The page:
Friday, 12 February 2016

What it feels like to detect gravitational waves

I wrote yesterday's blog post before we announced our gravitational-wave detection. At the time I wrote, I had no idea what the announcement would feel like.

I was at a press conference in London. Well, almost. Before the press conference started I was whisked away to a BBC radio studio, so that I could talk about the discovery immediately after it was announced.

I got into the studio at 3.20pm, ten minutes before the official press conference was due to start.

“I can’t say anything before 3.30pm,” I explained. I’m sure it didn’t matter anymore, and I’m sure the strict news embargo was falling apart all over the world, but a five-month habit was hard to break. I wasn’t even sure if I would dare to say anything after 3.30.

I sat in a chair and put on headphones. The programme presenters were actually in Manchester. (Brian Cox must have been unavailable. Perhaps washing his hair.) The current programme was something completely different. In the studio with them they had spoken-word poet Hollie McNish. She was talking about her life. I could see them all talking on a video monitor. This was cool! My wife went to a Hollie McNish show last year, and we have a poster on the wall at home, and now I got to listen to her live! With ten minutes to go, I settled down to listen to something that, for the first time in five months, had nothing to do with gravitational waves. Then the interviewer said, “I’m sorry, but we have to stop now to go live to a major scientific announcement in the United States.”

Hey! I was enjoying that! What’s going on?

Oh yeah. Gravitational waves.

For a few minutes it was a bit painful, watching the British broadcasters and the British poet sitting in a studio listening to a stirring speech about the greatness of American science. I was worried about how long the fluffy background would last. How long were radio listeners going to be subjected to pre-announcement puff-talk? Especially the bits that involved playing a movie, which no-one listening to the radio could see.

Fortunately it didn’t last long, and then good old Dave Reitze came on. He was looking cool. Hi, Dave!

He didn’t beat about the bush. He just got up and said, “We have detected gravitational waves. We did it!”

And all of my flippant cynicism evaporated. The reality of it hit me.

We had been working for five months to get these results out. We wrote one big paper on the detection, and 12 other “companion” papers on the science we squeezed from the observations, and the backup evidence and explanations for how we got the results and why we were sure they were correct. Many people worked insanely hard. Sometimes it was horribly frustrating. There were interminable teleconferences. There were hours of discussions devoted to obscure technical points that probably didn’t matter — but everyone wanted everything covered. Everything had to be checked and re-checked, then doubted, debated, and checked again.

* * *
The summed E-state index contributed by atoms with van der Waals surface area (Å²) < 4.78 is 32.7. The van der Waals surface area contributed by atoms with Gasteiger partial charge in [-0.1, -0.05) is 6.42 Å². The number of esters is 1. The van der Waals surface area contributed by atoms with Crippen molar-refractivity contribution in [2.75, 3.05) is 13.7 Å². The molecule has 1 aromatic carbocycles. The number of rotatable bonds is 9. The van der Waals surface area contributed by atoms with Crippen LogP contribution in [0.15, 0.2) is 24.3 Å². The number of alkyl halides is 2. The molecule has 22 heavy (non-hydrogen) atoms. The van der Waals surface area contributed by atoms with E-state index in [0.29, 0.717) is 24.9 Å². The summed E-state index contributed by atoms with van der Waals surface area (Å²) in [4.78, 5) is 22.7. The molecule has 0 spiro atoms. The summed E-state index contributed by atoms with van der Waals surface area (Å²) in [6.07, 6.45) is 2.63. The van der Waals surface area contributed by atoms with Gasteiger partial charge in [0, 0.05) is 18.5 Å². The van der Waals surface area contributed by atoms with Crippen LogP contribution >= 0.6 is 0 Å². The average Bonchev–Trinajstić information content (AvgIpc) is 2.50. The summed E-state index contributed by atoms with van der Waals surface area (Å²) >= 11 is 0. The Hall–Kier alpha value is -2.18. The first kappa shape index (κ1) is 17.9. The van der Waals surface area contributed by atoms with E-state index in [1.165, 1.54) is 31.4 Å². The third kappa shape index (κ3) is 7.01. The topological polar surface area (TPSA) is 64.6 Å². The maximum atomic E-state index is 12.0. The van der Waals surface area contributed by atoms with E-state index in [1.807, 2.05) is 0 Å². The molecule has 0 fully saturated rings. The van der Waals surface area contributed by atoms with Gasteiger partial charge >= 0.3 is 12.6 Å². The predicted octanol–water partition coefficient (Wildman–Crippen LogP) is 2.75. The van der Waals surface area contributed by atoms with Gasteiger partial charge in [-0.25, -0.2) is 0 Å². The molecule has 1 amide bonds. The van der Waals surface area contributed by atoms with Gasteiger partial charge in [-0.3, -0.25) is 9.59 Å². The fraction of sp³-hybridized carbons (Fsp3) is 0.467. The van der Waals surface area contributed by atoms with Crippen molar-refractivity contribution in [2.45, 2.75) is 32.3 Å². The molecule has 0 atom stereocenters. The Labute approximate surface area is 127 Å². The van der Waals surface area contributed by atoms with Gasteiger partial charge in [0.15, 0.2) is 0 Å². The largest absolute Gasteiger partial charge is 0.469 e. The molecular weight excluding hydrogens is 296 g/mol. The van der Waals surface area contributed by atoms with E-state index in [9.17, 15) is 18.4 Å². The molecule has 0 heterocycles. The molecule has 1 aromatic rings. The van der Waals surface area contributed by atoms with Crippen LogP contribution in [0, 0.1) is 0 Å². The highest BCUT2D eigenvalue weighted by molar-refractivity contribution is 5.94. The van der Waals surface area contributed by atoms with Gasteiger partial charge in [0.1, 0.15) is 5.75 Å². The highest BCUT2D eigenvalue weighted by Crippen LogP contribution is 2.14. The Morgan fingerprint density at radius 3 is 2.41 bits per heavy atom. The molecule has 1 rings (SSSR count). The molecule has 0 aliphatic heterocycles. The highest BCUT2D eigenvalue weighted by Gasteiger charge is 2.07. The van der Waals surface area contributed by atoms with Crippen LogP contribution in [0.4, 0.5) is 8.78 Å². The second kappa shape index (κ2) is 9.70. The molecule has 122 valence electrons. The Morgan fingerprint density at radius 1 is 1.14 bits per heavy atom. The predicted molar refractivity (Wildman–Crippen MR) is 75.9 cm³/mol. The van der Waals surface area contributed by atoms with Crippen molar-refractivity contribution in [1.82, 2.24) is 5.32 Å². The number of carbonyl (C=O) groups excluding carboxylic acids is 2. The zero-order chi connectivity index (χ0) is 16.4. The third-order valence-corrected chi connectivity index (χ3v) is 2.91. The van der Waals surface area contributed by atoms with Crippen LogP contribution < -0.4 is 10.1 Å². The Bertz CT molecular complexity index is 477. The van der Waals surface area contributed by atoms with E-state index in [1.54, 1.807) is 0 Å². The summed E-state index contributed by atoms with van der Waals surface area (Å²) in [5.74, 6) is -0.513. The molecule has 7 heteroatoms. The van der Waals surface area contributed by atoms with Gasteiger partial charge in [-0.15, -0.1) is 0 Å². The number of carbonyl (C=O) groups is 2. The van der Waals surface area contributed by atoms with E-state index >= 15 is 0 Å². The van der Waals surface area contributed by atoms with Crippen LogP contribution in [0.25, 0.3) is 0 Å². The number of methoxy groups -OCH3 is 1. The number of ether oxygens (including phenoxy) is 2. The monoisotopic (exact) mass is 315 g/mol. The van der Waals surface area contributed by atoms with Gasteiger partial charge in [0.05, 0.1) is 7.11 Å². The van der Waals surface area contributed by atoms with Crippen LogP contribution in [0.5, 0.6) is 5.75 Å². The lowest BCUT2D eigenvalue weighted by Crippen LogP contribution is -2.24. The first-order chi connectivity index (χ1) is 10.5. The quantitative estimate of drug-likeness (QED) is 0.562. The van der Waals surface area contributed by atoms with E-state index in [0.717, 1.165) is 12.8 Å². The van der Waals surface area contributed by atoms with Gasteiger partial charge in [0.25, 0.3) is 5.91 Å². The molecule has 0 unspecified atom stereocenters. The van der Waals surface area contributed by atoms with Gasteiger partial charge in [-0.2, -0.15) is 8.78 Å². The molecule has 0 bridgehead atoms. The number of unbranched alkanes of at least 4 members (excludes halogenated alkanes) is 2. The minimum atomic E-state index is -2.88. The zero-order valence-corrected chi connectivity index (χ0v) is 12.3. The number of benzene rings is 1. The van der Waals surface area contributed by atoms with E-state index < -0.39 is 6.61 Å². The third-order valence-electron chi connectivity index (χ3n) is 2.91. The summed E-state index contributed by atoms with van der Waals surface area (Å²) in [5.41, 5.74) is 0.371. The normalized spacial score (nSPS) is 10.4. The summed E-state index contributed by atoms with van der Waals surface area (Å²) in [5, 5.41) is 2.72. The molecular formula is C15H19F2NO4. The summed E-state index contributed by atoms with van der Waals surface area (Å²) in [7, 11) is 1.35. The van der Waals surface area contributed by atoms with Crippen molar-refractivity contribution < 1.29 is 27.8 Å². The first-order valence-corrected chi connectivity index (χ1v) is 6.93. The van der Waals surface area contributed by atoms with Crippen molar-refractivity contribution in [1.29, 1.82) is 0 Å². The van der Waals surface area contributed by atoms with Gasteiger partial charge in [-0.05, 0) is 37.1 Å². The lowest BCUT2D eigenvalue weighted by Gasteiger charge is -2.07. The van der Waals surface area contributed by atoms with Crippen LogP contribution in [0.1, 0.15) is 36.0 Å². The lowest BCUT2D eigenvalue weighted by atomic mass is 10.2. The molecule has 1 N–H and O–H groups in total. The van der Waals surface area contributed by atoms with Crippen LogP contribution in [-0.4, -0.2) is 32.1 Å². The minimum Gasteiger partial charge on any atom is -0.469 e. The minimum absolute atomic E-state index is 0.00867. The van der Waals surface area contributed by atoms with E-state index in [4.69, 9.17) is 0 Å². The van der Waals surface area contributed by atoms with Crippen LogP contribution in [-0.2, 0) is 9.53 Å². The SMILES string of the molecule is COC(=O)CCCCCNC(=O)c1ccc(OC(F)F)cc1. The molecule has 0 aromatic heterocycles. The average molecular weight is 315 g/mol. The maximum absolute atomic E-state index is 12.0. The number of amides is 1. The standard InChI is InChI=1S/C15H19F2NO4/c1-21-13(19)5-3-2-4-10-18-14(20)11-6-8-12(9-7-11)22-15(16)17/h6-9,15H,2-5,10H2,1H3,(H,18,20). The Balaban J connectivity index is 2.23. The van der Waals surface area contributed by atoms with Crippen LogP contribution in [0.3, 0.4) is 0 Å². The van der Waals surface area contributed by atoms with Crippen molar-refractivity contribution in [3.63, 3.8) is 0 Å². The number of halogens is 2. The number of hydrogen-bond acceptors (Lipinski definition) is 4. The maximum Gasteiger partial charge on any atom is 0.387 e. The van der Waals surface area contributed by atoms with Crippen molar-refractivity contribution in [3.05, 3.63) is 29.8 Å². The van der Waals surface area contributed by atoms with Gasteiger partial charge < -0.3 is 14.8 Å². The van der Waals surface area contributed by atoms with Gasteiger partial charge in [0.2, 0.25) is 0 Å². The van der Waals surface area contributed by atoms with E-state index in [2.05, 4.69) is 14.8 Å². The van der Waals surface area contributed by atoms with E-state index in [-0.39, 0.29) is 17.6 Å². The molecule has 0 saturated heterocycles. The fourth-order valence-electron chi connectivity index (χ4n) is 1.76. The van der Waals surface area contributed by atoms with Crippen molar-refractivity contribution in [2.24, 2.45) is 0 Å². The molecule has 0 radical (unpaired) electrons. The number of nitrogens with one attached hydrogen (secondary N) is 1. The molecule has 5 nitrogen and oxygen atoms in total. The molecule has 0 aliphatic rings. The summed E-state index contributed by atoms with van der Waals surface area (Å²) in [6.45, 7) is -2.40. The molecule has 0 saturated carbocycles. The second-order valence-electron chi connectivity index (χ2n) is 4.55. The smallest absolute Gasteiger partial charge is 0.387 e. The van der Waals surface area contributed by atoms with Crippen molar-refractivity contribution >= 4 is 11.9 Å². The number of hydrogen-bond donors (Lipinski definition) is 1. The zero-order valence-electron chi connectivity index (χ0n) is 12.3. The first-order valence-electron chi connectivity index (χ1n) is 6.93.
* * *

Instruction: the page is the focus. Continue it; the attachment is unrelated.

And the emails! Oh, the emails! My email filtering skills have now reached combat level.

By the end of it, lots of people were exhausted, frustrated, and ready for it to be over. Nerves were strained and tempers easily flared. The calm facade of scientific discussions was beginning to crack. And just when everyone was at their most frazzled — then we had to plan press conferences.

Amidst all of that, it was easy to forget the significance of what we observed.

Then Dave made the announcement, and everyone applauded, and suddenly it was hard to breathe properly.

In a few minutes they were going to expect me to speak. Was I allowed to just blubber on live radio?

There was some time to compose myself. The radio show stuck with Dave for a little longer, then went back to the studio in Manchester. Then there was a pre-recorded explanation from Stephen Hawking. Hey, who told him? Weren’t we supposed to keep this a secret? It turned out that he served a useful purpose. Getting grumpy at whoever blabbed to The Hawkster was really helping me get my tear ducts under control.

By the time I got on, I almost had it together. I can’t remember what I said, although they did ask me who was going to win the Nobel Prize. All I could think was, “If I say a name on a recorded broadcast, I’m a dead man!”

The whole thing is still sinking in. It might take years. That’s fine — it will also take years for the implications to sink in to the world of science. The day will come when hearing the clomps and thumps of the universe will seem as natural as looking into space with a telescope. That’s when we will really understand what all this has meant.

Previously: We detected gravitational waves!

Next: 1. How to decode gravitational waves from black holes.
          2. Why bother trying to explain gravitational waves? 
          3. Is spacetime really curved?

1 comment:

  1. Supermassive congratulations to you and all involved in this incredible work/discovery, and thanks to you Mark for managing to explain it to dumb people like me in such an entertaining way.


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